04 March, 2009
Interview: Paul Grist
Paul Grist is certainly best known for his self-published ground-breaking police-procedural, Kane, and for his homage to the superhero genre, Jack Staff. With his new comic, The Eternal Warrior, Grist brings his minimalist graphic style online. OK Erok conducted a Q&A with Paul about how his visual style has developed.
Your layout seems very spacious compared to conventional comics layout. For example, there are only three ‘panels’ in some of your Eternal Warrior (and Kane) pages. You've said before that you were influenced by Frank Miller's Daredevil, in terms of storytelling and structure. Can you elaborate on this and your 'philosophy' of storytelling?
“The storytelling in The Eternal Warrior is different to what I've done in previous comics (Kane and Jack Staff), where I've tended to use the page as a single unit. With Eternal Warrior I'm trying to speed up the production process and I'm using double pages as a single unit, so what I might have got on a single page previously, is spread over two. This gives more space to the layouts.
What I'm doing is trying to get away from a traditional approach to the comic page - so not using the usual panel boxes, but trying to let the pictures define the shape and layout on the page. It's a different way of working - and I think a different way of reading - to what I've done before, which I think is in keeping with the type of story I’m telling.
I'm trying to do something that is very much a comic, where words and visuals work together. The page with the silhouette and the legend of Leonard - which is not something I've really done before - will be the approach I take for The Eternal Warrior. It's a different to what I'm doing with Jack Staff, which is different to what I did with Kane.”
In looking at contemporary comics, your work is very distinctive. Do you consider yourself a stylist, in any sense? How do you place style, in terms of importance? Do you think there any kinds of comics that you could not/would not adapt to?
“Each story needs a different approach. I think my ‘style’ is distinctive, without being the same regardless of the story. I'm trying to work my way through different story genres - humour, crime, superhero and now fantasy (for want of a better word) - eventually I'll find something I'm good at!”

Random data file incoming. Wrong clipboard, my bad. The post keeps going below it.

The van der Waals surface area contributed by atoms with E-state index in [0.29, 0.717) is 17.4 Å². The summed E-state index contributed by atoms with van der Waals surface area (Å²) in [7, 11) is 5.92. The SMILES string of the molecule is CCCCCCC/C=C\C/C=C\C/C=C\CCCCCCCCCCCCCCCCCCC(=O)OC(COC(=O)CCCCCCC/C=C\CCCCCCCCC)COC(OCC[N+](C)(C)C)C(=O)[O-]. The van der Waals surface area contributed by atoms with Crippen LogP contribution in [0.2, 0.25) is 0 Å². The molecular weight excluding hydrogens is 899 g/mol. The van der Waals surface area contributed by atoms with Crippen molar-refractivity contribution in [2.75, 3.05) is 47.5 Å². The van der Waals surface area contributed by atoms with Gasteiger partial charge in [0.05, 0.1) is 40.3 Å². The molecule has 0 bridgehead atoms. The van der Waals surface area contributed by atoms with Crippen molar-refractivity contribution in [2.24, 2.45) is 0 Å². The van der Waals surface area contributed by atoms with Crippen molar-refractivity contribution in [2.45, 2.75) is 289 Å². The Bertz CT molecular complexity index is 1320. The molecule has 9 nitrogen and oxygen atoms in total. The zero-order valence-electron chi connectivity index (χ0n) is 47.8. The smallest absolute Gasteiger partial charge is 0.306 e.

Do you undergo a long creative gestation period before you start work or do you feel your way into a story as you write/draw it? How did the idea for the Eternal Warrior come about?
“I have had the idea of doing a Big Cosmic Comic rolling round my head for a while now. I did some pages, left them for a few weeks, then came back and redid them - basically I was just running on the spot! - but posting the pages forces me to move forward.”
In terms of your process, as a cartoonist, you seem to place emphasis on speed. Why is this? Has your process changed - or do you see it changing (through technological or any other means) - so that you can work faster? Can you describe your creative process from a to z, in terms of composing pages and pacing stories?
“The speed thing is just a discipline - ideally I would like to be doing something like The Eternal Warrior as a bimonthly companion title to Jack Staff - but I need to prove to myself that I can do it.”
The composition/pacing, as well as the writing, is all done on the page - it's all part of the same thing, after all - which I think is the best way to go for a writer/artist. I don't write a script which I then draw - as the artist I wouldn't want to tie myself down like that.
Usually I start with an idea - perhaps an image or a scene - which I then draw/script. As I work I think how about how this scenario could develop and a story evolves. One way to describe it would be ‘organic’; another way would be ‘chaotic!’
Working like this led to occasions (on Kane and Jack Staff) when what I thought was going to be the beginning of a story became the end, so I worked backwards to reach my starting point! The Eternal Warrior is more linear than Jack Staff and Kane - so I’m not that disorganised, yet! - but I'm only seven pages into it. There's plenty of time!
It works for me, but I wouldn't advise it for anyone else.”
How do you feel about self-publishing nowadays? Do you see it as a necessary evil or a creative choice? The advent of print-on-demand and the internet have lowered the barrier to self-publishing. And there seems to be a natural flow from webcomics to paperback collections. Do you see yourself publishing an Eternal Warrior trade paperback, for example, at the end of its run or will you seek a publisher for it? Have you come across any self-published comics in recent years that have really impressed you?
“I do plan on printing The Eternal Warrior at some point - either as a back-up strip in Jack Staff or as a comic in it's own right - but the facebook group/blog is more an exercise to get me to actually finish pages, rather than coming back to them periodically and starting over!
The internet and print-on-demand allow you to get your work seen, but to make money from it you have to work with the comics distribution set up. The distribution system, for all its faults, allows people to publish their own work and (because it is based on firm sales) know before printing how much (if any) money they will make, so it's a fairly low risk financial proposition.
I don't think self-publishing is as easy as it was a few years ago - there are more hoops to jump through with Diamond - but I still see it as a viable option to being published by a 'proper' publisher.
Favourite self-published titles at the moment are Glamourpuss by Dave Sim and Rasl by Jeff Smith, but they're not the newest kids on the block!”